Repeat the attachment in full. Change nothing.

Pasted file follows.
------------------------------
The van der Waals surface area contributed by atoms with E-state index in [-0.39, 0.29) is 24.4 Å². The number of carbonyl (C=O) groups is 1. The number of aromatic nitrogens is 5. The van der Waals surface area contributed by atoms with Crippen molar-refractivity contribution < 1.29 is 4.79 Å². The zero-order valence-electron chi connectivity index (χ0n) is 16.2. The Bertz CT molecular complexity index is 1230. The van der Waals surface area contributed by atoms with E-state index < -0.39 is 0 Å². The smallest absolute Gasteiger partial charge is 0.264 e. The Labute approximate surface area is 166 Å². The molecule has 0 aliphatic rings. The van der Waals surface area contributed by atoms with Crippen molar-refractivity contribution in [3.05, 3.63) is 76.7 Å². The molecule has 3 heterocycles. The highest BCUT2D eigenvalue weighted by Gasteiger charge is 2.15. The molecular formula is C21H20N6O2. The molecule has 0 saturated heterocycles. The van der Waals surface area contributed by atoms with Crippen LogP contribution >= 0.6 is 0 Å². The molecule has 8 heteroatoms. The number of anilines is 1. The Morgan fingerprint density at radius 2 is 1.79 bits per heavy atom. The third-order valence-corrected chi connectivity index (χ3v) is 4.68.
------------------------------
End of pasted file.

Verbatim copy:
The van der Waals surface area contributed by atoms with E-state index in [-0.39, 0.29) is 24.4 Å². The number of carbonyl (C=O) groups is 1. The number of aromatic nitrogens is 5. The van der Waals surface area contributed by atoms with Crippen molar-refractivity contribution < 1.29 is 4.79 Å². The zero-order valence-electron chi connectivity index (χ0n) is 16.2. The Bertz CT molecular complexity index is 1230. The van der Waals surface area contributed by atoms with E-state index < -0.39 is 0 Å². The smallest absolute Gasteiger partial charge is 0.264 e. The Labute approximate surface area is 166 Å². The molecule has 0 aliphatic rings. The van der Waals surface area contributed by atoms with Crippen molar-refractivity contribution in [3.05, 3.63) is 76.7 Å². The molecule has 3 heterocycles. The highest BCUT2D eigenvalue weighted by Gasteiger charge is 2.15. The molecular formula is C21H20N6O2. The molecule has 0 saturated heterocycles. The van der Waals surface area contributed by atoms with Crippen LogP contribution >= 0.6 is 0 Å². The molecule has 8 heteroatoms. The number of anilines is 1. The Morgan fingerprint density at radius 2 is 1.79 bits per heavy atom. The third-order valence-corrected chi connectivity index (χ3v) is 4.68.